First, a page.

STATEMENT BY AMBASSADOR AKIO SUDA,
REPRESENTATIVE OF JAPAN
ON THE IMPLEMENTATION OF GLOBAL COUNTER TERRORISM STRATEGY
THURSDAY, 4, SEPTEMBER 2008
UNITED NATIONS, NEW YORK
On behalf of my government, I would like to express our gratitude for your leadership in promoting discussion on counter terrorism. I would also like to express our deep appreciation for the effort made by the Secretary-General in the area of counter-terrorism. Our appreciation also goes to Ambassador Rosenthal of Guatemala for his valuable contribution in facilitating informal consultations on the outcome of the plenary meeting.
As we all recognize, combating terrorism is a complex and challenging task for international community, which requires enduring engagement and comprehensive approach.
The Global Counter Terrorism Strategy, adopted at the General Assembly two years ago, provides us with the fundamental basis for cooperation. It reaffirmed the strong will of all Member States to combat terrorism. It also provides a significant guidance for concrete actions to be taken by Member States, the United Nations, and other regional and international bodies. In the past two years, all stakeholders have made serious efforts to take necessary measures and, as a result, substantial progress has been made. It is an opportune time, therefore, to examine the implementation status of the Strategy and discuss how to further strengthen our counter terrorism efforts under the Strategy. Japan welcomes also the comprehensive report of the Secretary-General on the activities of the UN system in implementing the Strategy.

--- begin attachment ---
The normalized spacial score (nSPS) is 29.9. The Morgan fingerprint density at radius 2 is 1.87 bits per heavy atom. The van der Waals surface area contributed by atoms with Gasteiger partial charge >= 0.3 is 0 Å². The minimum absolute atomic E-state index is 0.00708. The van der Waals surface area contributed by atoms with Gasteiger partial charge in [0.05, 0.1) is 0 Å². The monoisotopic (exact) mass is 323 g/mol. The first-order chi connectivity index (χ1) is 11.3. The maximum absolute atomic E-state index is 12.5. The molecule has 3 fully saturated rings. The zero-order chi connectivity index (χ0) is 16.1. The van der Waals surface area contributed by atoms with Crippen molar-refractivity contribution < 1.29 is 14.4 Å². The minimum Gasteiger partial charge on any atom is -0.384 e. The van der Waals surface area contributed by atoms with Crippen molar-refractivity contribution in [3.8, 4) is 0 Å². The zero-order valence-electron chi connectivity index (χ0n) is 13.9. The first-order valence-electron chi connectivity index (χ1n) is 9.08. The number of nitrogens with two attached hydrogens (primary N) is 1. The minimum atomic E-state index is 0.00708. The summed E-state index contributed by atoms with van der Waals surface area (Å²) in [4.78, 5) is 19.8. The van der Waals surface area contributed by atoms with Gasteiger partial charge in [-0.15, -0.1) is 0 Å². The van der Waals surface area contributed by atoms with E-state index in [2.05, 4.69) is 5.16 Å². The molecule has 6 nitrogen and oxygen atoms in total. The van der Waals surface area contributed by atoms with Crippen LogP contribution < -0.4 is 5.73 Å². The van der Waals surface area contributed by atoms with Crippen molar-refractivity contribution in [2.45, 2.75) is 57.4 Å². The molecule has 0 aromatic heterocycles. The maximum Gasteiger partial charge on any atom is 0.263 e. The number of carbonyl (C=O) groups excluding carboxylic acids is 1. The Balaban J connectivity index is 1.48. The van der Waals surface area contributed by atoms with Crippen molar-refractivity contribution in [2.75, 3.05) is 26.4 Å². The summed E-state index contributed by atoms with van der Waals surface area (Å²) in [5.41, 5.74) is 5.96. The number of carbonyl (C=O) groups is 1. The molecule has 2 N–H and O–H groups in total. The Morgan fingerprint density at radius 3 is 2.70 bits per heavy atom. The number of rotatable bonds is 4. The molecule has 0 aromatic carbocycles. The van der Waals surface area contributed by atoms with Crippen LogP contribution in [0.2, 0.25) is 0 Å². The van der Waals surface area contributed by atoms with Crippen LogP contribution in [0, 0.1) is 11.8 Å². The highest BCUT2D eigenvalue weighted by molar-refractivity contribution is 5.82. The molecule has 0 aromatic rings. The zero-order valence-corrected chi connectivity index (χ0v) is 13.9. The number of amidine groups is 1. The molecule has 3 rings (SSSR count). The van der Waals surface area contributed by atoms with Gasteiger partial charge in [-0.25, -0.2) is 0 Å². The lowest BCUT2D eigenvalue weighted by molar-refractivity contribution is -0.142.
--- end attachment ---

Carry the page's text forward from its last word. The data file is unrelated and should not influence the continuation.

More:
The four pillars identified in the Strategy are all important elements of counter terrorism. To effectively prevent and combat terrorism, we need to cooperate on all of them. All stakeholders have their respective roles to play, but no need to say, member states have primary responsibility to take necessary actions within their capacity.
Before and after the adoption of the Strategy, Japan has been actively engaged in combat against terrorism nationally as well as internationally. Let me outline our recent activities in relation with the implementation of the UN Strategy.